Able Magazine is all about communication and interacting with our readers. We pull together facts and opinions, publish them and you, the readers, consume them and respond, either in the way you do things or directly back to us. It’s a virtuous circle based entirely on communication.
By Able Magazine Editor, Tom Jamison
The Shine A Light Awards, held in London yesterday, celebrate the extraordinary work of people working in education and with young people, with a focus on communication. The host for the afternoon, comedian, David Baddiel (Fantasy Football and Baddiel & Skinner Unplanned) opened the event in an unexpected manner: with a ‘Powerpoint presentation’ based around the concept of how communication is vital to getting along in life – especially if you happen to be a comedian.
Educational assessment and testing organisation, Pearson, hosted the awards at their Strand headquarters with The Communication Trust, a coalition of over 50 not-for-profit organisations that work together to support everyone who works with children and young people in England to support their speech, language and communication (SCLN). Their work focuses on supporting all children and young people to communicate to the best of their ability.
Director of The Communication Trust, Anne Fox, told me that: “I think communication is overlooked as a skill. I think everybody takes it for granted and that’s a big challenge for us. Because we think it’s something that develops naturally we don’t know that it has to be developed and we don’t know what it should look like. It’s one of those things – what does good look like? If you don’t know what good looks like then you don’t see that it’s not there and that’s why SCLN gets overlooked.”
I also caught up with last year’s Shine A Light Communication Champion, Shane Dangar (22), who is dyslexic. He’s had a busy year since winning his award in 2014 and is now employed by Somerset County Council as a Young Persons’ Champion as part of the Engagement and Participation Team (part of the Special Educational Needs and Disabilities Performance Training). He told me how the award had helped him saying: “It’s done lots of things for me. The role itself has given me confidence in myself”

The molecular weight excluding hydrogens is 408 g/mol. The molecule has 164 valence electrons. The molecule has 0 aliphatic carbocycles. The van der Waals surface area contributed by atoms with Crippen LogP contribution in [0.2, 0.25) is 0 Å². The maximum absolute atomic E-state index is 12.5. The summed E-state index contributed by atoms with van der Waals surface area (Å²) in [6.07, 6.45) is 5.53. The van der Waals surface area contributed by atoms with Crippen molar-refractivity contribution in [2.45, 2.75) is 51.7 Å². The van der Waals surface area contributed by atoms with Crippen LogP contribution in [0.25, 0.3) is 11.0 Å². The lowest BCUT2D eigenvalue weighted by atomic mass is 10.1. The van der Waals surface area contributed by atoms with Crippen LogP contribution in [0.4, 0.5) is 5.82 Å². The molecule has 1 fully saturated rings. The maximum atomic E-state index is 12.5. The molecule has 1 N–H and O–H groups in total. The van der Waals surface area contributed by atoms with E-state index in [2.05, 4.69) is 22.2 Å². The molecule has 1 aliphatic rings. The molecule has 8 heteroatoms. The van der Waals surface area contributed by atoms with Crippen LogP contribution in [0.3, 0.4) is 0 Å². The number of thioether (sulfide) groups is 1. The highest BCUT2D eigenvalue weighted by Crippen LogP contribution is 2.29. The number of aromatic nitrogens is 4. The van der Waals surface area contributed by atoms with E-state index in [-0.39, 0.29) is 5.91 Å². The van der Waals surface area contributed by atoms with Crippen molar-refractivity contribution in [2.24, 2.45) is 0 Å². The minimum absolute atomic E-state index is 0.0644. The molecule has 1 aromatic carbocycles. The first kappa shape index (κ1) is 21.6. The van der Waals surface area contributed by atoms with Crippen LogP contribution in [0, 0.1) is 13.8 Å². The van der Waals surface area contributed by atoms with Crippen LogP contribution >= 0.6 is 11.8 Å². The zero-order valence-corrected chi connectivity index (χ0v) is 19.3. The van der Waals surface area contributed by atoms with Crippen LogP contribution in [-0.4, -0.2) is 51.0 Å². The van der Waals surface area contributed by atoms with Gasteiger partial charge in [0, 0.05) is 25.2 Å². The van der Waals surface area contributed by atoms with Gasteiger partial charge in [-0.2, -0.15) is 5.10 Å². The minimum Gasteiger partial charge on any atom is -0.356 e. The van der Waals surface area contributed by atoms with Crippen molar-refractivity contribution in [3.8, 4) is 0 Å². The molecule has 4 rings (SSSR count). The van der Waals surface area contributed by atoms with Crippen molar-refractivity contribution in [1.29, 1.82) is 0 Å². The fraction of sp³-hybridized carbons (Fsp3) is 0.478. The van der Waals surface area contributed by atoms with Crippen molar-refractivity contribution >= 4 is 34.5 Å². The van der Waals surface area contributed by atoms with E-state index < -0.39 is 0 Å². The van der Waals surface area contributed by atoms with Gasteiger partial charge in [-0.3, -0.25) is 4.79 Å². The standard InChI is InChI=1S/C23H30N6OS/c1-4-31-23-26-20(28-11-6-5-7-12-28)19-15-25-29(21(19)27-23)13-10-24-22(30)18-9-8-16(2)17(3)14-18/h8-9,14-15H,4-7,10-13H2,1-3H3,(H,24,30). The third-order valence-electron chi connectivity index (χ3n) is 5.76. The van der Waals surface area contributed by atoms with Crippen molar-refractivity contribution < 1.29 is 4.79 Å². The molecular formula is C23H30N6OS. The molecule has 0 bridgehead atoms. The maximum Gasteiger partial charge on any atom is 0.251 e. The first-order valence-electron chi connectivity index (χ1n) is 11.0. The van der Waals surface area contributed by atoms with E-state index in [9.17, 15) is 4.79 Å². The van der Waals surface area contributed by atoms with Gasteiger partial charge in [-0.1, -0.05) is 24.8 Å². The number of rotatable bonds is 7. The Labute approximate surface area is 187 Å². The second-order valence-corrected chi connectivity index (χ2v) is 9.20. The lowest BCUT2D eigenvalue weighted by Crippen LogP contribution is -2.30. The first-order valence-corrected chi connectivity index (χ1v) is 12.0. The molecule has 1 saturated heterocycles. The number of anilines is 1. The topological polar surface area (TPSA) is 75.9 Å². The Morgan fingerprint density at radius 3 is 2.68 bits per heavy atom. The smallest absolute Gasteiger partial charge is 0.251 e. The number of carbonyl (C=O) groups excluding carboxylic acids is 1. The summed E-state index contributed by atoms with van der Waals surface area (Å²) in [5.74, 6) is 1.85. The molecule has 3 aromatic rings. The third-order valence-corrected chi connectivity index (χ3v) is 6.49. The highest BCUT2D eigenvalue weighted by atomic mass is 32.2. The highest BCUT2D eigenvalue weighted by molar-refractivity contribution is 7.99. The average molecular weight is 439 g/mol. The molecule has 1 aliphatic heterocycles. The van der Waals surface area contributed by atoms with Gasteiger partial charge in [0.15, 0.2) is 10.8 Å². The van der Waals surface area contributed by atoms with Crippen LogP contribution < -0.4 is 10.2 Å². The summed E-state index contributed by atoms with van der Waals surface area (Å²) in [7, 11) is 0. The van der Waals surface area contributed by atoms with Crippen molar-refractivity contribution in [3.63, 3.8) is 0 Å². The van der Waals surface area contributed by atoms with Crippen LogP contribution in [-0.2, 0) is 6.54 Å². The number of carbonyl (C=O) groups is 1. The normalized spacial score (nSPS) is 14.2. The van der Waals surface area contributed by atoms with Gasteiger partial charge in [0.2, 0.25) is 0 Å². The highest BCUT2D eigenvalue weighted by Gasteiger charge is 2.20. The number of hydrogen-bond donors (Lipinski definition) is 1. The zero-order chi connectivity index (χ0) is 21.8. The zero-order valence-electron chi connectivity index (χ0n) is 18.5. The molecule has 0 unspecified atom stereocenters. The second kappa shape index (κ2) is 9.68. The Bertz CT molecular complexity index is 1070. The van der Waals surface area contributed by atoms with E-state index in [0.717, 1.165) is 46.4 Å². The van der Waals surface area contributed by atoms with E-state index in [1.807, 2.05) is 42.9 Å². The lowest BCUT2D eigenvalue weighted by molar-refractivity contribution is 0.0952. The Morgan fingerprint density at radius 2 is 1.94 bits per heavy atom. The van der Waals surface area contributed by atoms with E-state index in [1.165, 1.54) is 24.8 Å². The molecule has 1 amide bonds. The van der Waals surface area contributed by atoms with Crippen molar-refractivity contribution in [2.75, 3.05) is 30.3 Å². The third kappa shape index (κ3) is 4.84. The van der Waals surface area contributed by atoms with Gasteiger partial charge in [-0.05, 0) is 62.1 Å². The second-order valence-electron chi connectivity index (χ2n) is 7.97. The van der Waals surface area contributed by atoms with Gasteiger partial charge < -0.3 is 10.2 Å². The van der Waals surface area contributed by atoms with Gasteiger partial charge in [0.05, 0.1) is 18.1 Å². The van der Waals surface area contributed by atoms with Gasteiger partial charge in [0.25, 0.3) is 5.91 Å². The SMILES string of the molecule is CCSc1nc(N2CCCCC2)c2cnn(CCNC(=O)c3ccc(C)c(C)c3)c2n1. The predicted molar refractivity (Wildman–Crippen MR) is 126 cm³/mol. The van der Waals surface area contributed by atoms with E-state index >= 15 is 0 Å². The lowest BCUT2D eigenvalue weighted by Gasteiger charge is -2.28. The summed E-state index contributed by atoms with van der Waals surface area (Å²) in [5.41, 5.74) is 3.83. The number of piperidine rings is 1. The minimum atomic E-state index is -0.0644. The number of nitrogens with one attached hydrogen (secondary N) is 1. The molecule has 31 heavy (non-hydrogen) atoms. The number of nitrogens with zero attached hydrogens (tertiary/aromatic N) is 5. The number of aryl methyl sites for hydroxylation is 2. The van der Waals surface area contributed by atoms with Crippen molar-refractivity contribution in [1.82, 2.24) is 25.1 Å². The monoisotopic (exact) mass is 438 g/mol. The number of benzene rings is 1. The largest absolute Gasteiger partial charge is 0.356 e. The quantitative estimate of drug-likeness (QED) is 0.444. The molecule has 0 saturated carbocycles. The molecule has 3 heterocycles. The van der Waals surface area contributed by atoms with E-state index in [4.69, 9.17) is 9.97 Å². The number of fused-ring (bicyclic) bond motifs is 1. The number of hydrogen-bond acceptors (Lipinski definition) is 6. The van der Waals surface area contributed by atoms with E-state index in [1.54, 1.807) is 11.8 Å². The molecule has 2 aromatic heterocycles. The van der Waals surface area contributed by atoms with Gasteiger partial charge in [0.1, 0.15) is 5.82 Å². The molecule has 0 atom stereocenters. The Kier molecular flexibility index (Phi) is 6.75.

I also asked Shane if he felt the views of younger people were considered enough and what he’s trying to do in his role. “Let’s look at it this way: young people are dealt with by services for young people and young people aren’t really consulted to get their views about the nature of the services they need” adding: “So that’s what I’m helping with in Somerset.
It’s my job to sit on as many panels as I can to represent the views and opinions of young people with special educational needs and disabilities, so I think this award will give me more credibility in that field as well as being a young person that’s got over lots of SEN challenges.
I’ve managed to get myself into a position where I’m surrounded by people that understand my needs. They go above and beyond supporting me to overcome my needs and Access To Work is helping to support me with assistive technology.
I’m living proof that having SEN does not prevent you from achieving!”
Interestingly, Shane had what might be considered a controversial opinion on how best to help young people, saying: “A lot of young people, for whatever reason, are over-supported and disempowered by the support that they receive. If you aren’t allowed to do things like fail, you’ll never learn about making decisions and responsibility. A lot of support these days strips young people with SEN of the ability to learn those skills. They need support but through the way it’s provided they often don’t get to learn lots of those fundamental life skills. The way I’d phrase it is that we have very much a ‘Do for’ culture as opposed to a ‘Support to’ culture.”
Able Magazine would like to congratulate all of the winners and nominees and wish them every success in their ongoing efforts in this important work.